Monday 26 February 2024

Lenny's literature

We're coming up to the sixth of ten Zoom sessions on Leonard Bernstein, and I think all the students would agree that so far it's been a journey of incomparable richness (West Side Story next Thursday). One of the semi-incidental joys has been the possibility of reading or re-reading some of his sources; over the past three weeks I've finaly read, in Walter Hamilton's vivid translation. Plato's Symposium - on the Greek course at university, we only covered Phaedrus and selected books of The Republic - and Auden's The Age of Anxiety, reassured by John Fuller's Auden Companion that parts of it are as difficult as Finnegans Wake when my attention seemed fitful. 

Loose inspiration from the former yielded one of Bernstein's perfect masterpieces, the Serenade for solo violin, strings, harp and percussion - Baiba Skride's performance in Dublin last year made me wonder why I hadn't heard it for so long - and from the latter the Second Symphony, first-rate in parts. In essence, the composer responds to the poetic general idea much as Strauss did with Nietzsche in Also sprach Zarathustra, but if that yields strong ideas, who's complaining. I've come close to the symphony, at least as far as the opening loneliness for two clarinets and the first set of variations are concerned. Everyone loves the not-so-desultory party music, and that works well with the preceding dirge, but the end I don't buy. Krystian Zimerman is outstanding in this film with Bernstein conducting the LSO (I was there)

while Janine Jansen stole all hearts in the Serenade when I played the final Socrates-Alcibiades sequence in this performance with Pappano (we also heard Gluzman, Midori and Kremer).

I wasn't sure that ten two-hour sessions on Bernstein would hold, at least from the compositional point of view. But so far, they absolutely have. There's been an alternation between serious and relatively light - not that LB ever made the distinction - and some real corkers, such as the second class focusing on Fancy Free and On the Town, from a very special annus mirabilis. Why have we never, in my experience at any rate, experienced Jerome Robbins' vivacious choreography for the half-hour ballet live in the UK? This is St├ęphane Bullion of the Paris Opera Ballet in the cheeky third variation, proving that the wiggles in Maestro are vintage Robbins

Fancy Free, like Serenade, is a totally perfect score. So is Prelude, Fugue and Riffs, so rudely ignored by Woody Herman who commissioned it but never acknowledged receipt of the score or paid for it. Much as I find Stravinsky's Ebony Concerto for Herman and Co piquant, this sequence is of a different order. I like the idea with the two in each half of a concert followed by Apollo and Fancy Free. YouTube is a surprising place - I was reconciled to using sound recordings when I discovered the whole thing in a 1955 Bernstein jazz programme (I have a CD with just the talk), introduced and conducted by the composer; it's much the best.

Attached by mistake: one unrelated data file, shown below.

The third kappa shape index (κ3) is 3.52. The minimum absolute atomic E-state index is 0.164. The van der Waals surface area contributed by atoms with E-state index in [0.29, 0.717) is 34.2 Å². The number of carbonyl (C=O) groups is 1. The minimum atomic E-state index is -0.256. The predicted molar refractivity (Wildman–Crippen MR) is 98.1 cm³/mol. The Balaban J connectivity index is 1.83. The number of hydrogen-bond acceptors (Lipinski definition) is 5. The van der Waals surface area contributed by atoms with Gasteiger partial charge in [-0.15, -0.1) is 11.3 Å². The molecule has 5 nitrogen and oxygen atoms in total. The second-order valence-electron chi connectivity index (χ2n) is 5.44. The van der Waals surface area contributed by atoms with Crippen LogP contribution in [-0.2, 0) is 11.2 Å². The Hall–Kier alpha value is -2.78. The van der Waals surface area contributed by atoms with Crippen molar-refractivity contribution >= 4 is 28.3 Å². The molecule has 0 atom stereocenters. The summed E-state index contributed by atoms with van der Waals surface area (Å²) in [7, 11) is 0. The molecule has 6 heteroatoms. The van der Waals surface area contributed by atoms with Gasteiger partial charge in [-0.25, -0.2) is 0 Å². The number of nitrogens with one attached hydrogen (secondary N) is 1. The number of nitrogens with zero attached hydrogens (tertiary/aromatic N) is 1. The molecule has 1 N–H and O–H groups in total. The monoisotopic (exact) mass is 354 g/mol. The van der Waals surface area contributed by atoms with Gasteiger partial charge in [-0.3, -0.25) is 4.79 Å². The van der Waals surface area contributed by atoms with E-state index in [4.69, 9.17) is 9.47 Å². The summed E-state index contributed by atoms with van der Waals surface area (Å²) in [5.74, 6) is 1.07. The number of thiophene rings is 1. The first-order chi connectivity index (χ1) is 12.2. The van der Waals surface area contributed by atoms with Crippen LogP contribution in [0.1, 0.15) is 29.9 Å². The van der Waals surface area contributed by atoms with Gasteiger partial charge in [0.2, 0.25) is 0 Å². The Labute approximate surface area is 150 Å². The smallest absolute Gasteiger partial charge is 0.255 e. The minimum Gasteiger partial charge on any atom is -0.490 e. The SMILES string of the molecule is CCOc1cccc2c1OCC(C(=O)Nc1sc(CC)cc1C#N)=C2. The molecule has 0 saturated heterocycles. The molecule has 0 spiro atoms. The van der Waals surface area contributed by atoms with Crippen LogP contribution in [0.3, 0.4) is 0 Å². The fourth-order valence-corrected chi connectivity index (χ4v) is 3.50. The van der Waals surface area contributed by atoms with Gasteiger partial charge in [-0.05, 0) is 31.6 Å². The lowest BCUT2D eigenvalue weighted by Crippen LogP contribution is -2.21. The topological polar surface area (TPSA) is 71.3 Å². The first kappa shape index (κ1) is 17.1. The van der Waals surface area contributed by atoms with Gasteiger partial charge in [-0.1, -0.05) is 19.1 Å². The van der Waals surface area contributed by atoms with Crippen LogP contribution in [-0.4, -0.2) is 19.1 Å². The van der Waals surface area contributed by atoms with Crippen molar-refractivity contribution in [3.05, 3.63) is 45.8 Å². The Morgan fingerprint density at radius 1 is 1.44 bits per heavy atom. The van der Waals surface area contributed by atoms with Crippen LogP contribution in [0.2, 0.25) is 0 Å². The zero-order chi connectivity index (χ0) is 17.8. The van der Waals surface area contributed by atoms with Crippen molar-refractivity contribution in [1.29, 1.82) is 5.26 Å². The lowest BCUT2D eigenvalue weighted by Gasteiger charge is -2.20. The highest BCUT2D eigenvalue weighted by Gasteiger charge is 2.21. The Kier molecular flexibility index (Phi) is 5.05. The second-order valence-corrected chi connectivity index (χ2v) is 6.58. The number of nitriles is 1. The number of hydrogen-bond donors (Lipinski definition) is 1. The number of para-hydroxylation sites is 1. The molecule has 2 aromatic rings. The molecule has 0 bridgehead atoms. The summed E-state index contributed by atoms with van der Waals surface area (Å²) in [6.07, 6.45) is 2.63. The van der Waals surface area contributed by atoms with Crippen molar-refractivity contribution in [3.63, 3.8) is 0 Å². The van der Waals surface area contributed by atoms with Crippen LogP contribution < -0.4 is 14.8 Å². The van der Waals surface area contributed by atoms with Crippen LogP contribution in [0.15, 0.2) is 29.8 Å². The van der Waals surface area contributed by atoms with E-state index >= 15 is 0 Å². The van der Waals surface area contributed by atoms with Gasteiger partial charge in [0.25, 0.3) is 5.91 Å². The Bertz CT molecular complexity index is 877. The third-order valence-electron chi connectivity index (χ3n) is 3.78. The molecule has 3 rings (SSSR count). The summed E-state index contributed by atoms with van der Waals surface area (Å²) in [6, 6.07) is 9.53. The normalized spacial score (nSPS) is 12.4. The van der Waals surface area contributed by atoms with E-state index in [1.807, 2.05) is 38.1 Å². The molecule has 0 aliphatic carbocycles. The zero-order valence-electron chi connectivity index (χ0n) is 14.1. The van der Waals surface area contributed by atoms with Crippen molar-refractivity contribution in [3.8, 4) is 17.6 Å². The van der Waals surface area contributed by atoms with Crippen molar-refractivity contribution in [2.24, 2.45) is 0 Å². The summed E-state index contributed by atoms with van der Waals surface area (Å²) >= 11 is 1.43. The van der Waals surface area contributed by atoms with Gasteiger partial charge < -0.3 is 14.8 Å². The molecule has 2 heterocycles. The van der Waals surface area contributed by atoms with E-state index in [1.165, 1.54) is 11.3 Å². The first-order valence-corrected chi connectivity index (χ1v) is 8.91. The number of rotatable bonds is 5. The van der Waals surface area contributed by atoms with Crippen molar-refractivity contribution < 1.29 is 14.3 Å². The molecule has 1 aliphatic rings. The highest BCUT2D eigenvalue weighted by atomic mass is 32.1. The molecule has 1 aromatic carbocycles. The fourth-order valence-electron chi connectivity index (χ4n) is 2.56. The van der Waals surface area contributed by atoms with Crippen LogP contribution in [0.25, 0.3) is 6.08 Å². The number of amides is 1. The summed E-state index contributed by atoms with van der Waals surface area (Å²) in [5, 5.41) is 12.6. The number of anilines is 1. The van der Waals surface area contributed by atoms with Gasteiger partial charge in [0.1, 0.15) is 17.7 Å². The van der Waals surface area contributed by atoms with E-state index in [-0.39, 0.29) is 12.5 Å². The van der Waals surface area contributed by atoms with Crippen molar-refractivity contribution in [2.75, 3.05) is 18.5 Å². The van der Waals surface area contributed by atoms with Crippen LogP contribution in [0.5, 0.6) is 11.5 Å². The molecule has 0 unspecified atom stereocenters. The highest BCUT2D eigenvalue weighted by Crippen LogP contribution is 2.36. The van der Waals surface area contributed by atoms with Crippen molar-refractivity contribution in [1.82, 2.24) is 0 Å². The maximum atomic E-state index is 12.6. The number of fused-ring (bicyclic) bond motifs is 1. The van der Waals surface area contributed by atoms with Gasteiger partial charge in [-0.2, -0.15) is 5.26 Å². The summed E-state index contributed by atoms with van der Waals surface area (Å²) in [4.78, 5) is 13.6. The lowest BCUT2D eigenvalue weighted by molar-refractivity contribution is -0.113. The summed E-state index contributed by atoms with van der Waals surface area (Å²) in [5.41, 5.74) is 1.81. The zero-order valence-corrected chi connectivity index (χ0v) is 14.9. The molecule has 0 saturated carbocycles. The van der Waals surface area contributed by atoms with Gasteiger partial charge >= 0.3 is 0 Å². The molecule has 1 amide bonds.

The symphonic suites/dances from On the Waterfront and West Side Story are flawless, too; but it's hardly surprising if the latter as a whole has its weaknesses (the soppier side of the generic young lovers - Tony's 'Something's Coming' was one of the last numbers to be composed, and at least gives him grit). Candide remains, in any version, what Sondheim calls 'a first-class mess', but oh, what numbers. And of course one of the greatest operetta overtures ever, very much in a tradition. Once again I discovered Bernstein's TV performance of it - in one of his Children's Concerts - absolutely the best.

To think that this course would never have come about if it hadn't been for widespread interest in Maestro, a film I love and respect (so tired of those reviews and articles which criticise it for what it doesn't do rather than what it chooses to select). Catching up with Oppenheimer more recently, a fine film in so many ways, I'd say that the real comparison is not between that and Barbie (which I haven't seen and probably won't), but with Bradley Cooper's masterful movie.

While Oppenheimer sprawls and tries to cram in everything, Maestro holds focus. Performances in both are fine, but only Emily Blunt's Katherine Oppenheimer eventually becomes a rounded female character. The brilliant Florence Pugh is wasted, and has to participate in one of the worst Bad Sex Scenes in movies, getting up mid-bonk to survey the bookshelves. Above all I hate the non-stop musical soundrack in Oppenheimer which often serves no point (though it's superb in the nuclear test sequence).  Indifferent to the Oscars, I still won't mind at all if Cillian Murphy wins best actor award. But I really hope Carey Mulligan takes a statue too.

2 comments:

Luca said...

Dear Mr. Nice:
My name is Luca and I am a conducting student at the Aragon State Conservatory in Zaragoza, Spain. I am currently writing my Degree´s Final Project on the Moscow´s Conservatory conducting school, especially around Professor Vladimir Ponkin.
Your chapter "The Russian Tradition" from The Cambridge Companion to Conducting has been very helpful in my investigations, and I would like to thank you righy away for such a marvellous work, so essential to understand conducting in Russia.
I was wondering if you could help me with the further developments of my project. Would it be possible to arrange a zoom meeting somewhere in the next month? I would like to give you more details via email.
Thank you very much for your time,
Best whishes,
Luca.

David said...

Thanks, Luca. If you give me your email address in a message I won't publish it but I promise to respond.